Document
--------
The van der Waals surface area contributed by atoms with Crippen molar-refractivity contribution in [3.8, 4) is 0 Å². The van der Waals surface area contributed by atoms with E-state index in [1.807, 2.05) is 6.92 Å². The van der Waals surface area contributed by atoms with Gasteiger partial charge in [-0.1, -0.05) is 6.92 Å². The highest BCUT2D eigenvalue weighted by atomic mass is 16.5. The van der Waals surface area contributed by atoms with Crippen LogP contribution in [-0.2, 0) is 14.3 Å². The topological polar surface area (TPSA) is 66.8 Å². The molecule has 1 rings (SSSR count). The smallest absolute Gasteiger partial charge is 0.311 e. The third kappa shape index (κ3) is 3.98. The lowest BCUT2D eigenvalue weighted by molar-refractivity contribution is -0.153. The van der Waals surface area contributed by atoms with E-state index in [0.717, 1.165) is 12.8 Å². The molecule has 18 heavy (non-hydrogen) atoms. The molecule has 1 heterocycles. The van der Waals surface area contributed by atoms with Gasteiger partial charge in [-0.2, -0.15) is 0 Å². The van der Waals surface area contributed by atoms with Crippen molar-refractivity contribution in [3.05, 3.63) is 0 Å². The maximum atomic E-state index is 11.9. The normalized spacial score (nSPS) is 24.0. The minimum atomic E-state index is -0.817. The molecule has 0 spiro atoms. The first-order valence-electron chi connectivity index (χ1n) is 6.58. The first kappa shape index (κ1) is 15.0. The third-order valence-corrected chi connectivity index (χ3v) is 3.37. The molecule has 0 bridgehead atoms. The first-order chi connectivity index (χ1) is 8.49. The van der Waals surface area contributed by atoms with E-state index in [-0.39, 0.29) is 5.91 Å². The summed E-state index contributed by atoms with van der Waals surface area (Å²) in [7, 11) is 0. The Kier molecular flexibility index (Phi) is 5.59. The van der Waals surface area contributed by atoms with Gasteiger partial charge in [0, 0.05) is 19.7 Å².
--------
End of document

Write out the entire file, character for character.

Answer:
The van der Waals surface area contributed by atoms with Crippen molar-refractivity contribution in [3.8, 4) is 0 Å². The van der Waals surface area contributed by atoms with E-state index in [1.807, 2.05) is 6.92 Å². The van der Waals surface area contributed by atoms with Gasteiger partial charge in [-0.1, -0.05) is 6.92 Å². The highest BCUT2D eigenvalue weighted by atomic mass is 16.5. The van der Waals surface area contributed by atoms with Crippen LogP contribution in [-0.2, 0) is 14.3 Å². The topological polar surface area (TPSA) is 66.8 Å². The molecule has 1 rings (SSSR count). The smallest absolute Gasteiger partial charge is 0.311 e. The third kappa shape index (κ3) is 3.98. The lowest BCUT2D eigenvalue weighted by molar-refractivity contribution is -0.153. The van der Waals surface area contributed by atoms with E-state index in [0.717, 1.165) is 12.8 Å². The molecule has 18 heavy (non-hydrogen) atoms. The molecule has 1 heterocycles. The van der Waals surface area contributed by atoms with Gasteiger partial charge in [-0.2, -0.15) is 0 Å². The van der Waals surface area contributed by atoms with Crippen molar-refractivity contribution in [3.05, 3.63) is 0 Å². The maximum atomic E-state index is 11.9. The normalized spacial score (nSPS) is 24.0. The minimum atomic E-state index is -0.817. The molecule has 0 spiro atoms. The first-order valence-electron chi connectivity index (χ1n) is 6.58. The first kappa shape index (κ1) is 15.0. The third-order valence-corrected chi connectivity index (χ3v) is 3.37. The molecule has 0 bridgehead atoms. The first-order chi connectivity index (χ1) is 8.49. The van der Waals surface area contributed by atoms with E-state index in [-0.39, 0.29) is 5.91 Å². The summed E-state index contributed by atoms with van der Waals surface area (Å²) in [7, 11) is 0. The Kier molecular flexibility index (Phi) is 5.59. The van der Waals surface area contributed by atoms with Gasteiger partial charge in [0, 0.05) is 19.7 Å².